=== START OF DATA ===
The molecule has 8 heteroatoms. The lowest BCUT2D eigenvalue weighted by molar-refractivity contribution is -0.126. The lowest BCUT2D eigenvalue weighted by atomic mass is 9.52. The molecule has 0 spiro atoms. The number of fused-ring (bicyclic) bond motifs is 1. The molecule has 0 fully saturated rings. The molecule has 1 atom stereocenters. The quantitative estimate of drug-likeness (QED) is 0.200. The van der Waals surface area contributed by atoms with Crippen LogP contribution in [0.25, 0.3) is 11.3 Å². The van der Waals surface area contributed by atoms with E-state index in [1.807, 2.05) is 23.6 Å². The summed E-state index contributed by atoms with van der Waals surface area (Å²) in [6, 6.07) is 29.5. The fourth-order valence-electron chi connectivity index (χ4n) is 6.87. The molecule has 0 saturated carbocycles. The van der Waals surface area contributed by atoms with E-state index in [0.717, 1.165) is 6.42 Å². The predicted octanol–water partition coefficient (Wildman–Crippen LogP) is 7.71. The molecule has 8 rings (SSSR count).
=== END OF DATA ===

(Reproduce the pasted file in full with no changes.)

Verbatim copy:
The molecule has 8 heteroatoms. The lowest BCUT2D eigenvalue weighted by molar-refractivity contribution is -0.126. The lowest BCUT2D eigenvalue weighted by atomic mass is 9.52. The molecule has 0 spiro atoms. The number of fused-ring (bicyclic) bond motifs is 1. The molecule has 0 fully saturated rings. The molecule has 1 atom stereocenters. The quantitative estimate of drug-likeness (QED) is 0.200. The van der Waals surface area contributed by atoms with Crippen LogP contribution in [0.25, 0.3) is 11.3 Å². The van der Waals surface area contributed by atoms with E-state index in [1.807, 2.05) is 23.6 Å². The summed E-state index contributed by atoms with van der Waals surface area (Å²) in [6, 6.07) is 29.5. The fourth-order valence-electron chi connectivity index (χ4n) is 6.87. The molecule has 0 saturated carbocycles. The van der Waals surface area contributed by atoms with E-state index in [0.717, 1.165) is 6.42 Å². The predicted octanol–water partition coefficient (Wildman–Crippen LogP) is 7.71. The molecule has 8 rings (SSSR count).